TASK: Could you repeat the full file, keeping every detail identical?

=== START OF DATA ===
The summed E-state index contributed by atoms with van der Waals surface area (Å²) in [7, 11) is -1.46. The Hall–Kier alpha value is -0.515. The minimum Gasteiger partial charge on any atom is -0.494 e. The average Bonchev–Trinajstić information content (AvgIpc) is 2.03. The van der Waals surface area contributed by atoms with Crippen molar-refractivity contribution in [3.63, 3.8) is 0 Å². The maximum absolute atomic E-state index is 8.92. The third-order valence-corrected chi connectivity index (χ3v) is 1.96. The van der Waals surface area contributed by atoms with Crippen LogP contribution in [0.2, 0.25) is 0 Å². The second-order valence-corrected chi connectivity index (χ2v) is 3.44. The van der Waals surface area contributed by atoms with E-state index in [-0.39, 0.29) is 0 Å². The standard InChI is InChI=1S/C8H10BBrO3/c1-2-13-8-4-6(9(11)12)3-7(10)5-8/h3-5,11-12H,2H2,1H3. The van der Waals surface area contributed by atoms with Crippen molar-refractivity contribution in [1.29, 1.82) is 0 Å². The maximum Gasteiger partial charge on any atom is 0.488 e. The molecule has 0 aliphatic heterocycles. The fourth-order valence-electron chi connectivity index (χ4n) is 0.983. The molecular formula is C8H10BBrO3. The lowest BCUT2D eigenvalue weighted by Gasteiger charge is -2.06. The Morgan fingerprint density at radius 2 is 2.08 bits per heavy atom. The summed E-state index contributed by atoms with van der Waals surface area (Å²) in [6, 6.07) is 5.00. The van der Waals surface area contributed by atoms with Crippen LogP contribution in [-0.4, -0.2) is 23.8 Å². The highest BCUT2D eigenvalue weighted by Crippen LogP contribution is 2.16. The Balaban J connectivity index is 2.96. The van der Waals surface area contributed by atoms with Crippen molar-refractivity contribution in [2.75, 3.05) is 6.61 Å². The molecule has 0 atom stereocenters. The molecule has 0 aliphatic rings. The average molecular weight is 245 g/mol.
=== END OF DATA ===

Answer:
The summed E-state index contributed by atoms with van der Waals surface area (Å²) in [7, 11) is -1.46. The Hall–Kier alpha value is -0.515. The minimum Gasteiger partial charge on any atom is -0.494 e. The average Bonchev–Trinajstić information content (AvgIpc) is 2.03. The van der Waals surface area contributed by atoms with Crippen molar-refractivity contribution in [3.63, 3.8) is 0 Å². The maximum absolute atomic E-state index is 8.92. The third-order valence-corrected chi connectivity index (χ3v) is 1.96. The van der Waals surface area contributed by atoms with Crippen LogP contribution in [0.2, 0.25) is 0 Å². The second-order valence-corrected chi connectivity index (χ2v) is 3.44. The van der Waals surface area contributed by atoms with E-state index in [-0.39, 0.29) is 0 Å². The standard InChI is InChI=1S/C8H10BBrO3/c1-2-13-8-4-6(9(11)12)3-7(10)5-8/h3-5,11-12H,2H2,1H3. The van der Waals surface area contributed by atoms with Crippen molar-refractivity contribution in [1.29, 1.82) is 0 Å². The maximum Gasteiger partial charge on any atom is 0.488 e. The molecule has 0 aliphatic heterocycles. The fourth-order valence-electron chi connectivity index (χ4n) is 0.983. The molecular formula is C8H10BBrO3. The lowest BCUT2D eigenvalue weighted by Gasteiger charge is -2.06. The Morgan fingerprint density at radius 2 is 2.08 bits per heavy atom. The summed E-state index contributed by atoms with van der Waals surface area (Å²) in [6, 6.07) is 5.00. The van der Waals surface area contributed by atoms with Crippen LogP contribution in [-0.4, -0.2) is 23.8 Å². The highest BCUT2D eigenvalue weighted by Crippen LogP contribution is 2.16. The Balaban J connectivity index is 2.96. The van der Waals surface area contributed by atoms with Crippen molar-refractivity contribution in [2.75, 3.05) is 6.61 Å². The molecule has 0 atom stereocenters. The molecule has 0 aliphatic rings. The average molecular weight is 245 g/mol.